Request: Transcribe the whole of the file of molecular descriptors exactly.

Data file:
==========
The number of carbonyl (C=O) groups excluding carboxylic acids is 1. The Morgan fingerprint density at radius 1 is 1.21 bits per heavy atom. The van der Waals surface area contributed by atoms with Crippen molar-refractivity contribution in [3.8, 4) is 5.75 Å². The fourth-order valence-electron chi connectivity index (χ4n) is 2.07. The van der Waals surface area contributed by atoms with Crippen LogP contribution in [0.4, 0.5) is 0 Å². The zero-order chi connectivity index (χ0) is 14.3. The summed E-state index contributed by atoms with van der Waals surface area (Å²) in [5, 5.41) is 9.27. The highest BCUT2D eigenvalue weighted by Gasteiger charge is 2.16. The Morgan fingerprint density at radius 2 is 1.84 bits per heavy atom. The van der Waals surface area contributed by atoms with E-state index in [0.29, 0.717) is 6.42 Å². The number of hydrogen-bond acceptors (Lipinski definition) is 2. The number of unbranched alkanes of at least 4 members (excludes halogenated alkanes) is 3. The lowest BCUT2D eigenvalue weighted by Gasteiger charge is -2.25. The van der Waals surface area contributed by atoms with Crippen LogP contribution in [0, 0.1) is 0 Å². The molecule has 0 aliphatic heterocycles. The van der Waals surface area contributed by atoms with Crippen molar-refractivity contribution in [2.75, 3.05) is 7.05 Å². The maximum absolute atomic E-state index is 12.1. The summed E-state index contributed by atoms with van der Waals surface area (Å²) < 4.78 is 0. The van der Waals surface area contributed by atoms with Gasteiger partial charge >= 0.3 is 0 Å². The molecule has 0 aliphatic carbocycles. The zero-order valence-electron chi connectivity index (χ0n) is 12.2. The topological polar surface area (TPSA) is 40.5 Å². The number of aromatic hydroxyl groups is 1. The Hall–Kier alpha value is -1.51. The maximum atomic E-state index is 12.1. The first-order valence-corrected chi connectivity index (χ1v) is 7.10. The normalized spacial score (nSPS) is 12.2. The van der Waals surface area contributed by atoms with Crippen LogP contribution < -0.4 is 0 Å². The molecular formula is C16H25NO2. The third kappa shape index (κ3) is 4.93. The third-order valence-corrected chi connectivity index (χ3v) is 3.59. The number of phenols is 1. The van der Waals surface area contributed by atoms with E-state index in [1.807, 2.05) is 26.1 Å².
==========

The number of carbonyl (C=O) groups excluding carboxylic acids is 1. The Morgan fingerprint density at radius 1 is 1.21 bits per heavy atom. The van der Waals surface area contributed by atoms with Crippen molar-refractivity contribution in [3.8, 4) is 5.75 Å². The fourth-order valence-electron chi connectivity index (χ4n) is 2.07. The van der Waals surface area contributed by atoms with Crippen LogP contribution in [0.4, 0.5) is 0 Å². The zero-order chi connectivity index (χ0) is 14.3. The summed E-state index contributed by atoms with van der Waals surface area (Å²) in [5, 5.41) is 9.27. The highest BCUT2D eigenvalue weighted by Gasteiger charge is 2.16. The Morgan fingerprint density at radius 2 is 1.84 bits per heavy atom. The van der Waals surface area contributed by atoms with E-state index in [0.29, 0.717) is 6.42 Å². The number of hydrogen-bond acceptors (Lipinski definition) is 2. The number of unbranched alkanes of at least 4 members (excludes halogenated alkanes) is 3. The lowest BCUT2D eigenvalue weighted by Gasteiger charge is -2.25. The van der Waals surface area contributed by atoms with Crippen LogP contribution in [0, 0.1) is 0 Å². The molecule has 0 aliphatic heterocycles. The van der Waals surface area contributed by atoms with Crippen molar-refractivity contribution in [2.75, 3.05) is 7.05 Å². The maximum absolute atomic E-state index is 12.1. The summed E-state index contributed by atoms with van der Waals surface area (Å²) < 4.78 is 0. The van der Waals surface area contributed by atoms with Gasteiger partial charge >= 0.3 is 0 Å². The molecule has 0 aliphatic carbocycles. The zero-order valence-electron chi connectivity index (χ0n) is 12.2. The topological polar surface area (TPSA) is 40.5 Å². The number of aromatic hydroxyl groups is 1. The Hall–Kier alpha value is -1.51. The maximum atomic E-state index is 12.1. The first-order valence-corrected chi connectivity index (χ1v) is 7.10. The normalized spacial score (nSPS) is 12.2. The van der Waals surface area contributed by atoms with Crippen LogP contribution < -0.4 is 0 Å². The molecular formula is C16H25NO2. The third kappa shape index (κ3) is 4.93. The third-order valence-corrected chi connectivity index (χ3v) is 3.59. The number of phenols is 1. The van der Waals surface area contributed by atoms with E-state index in [1.807, 2.05) is 26.1 Å².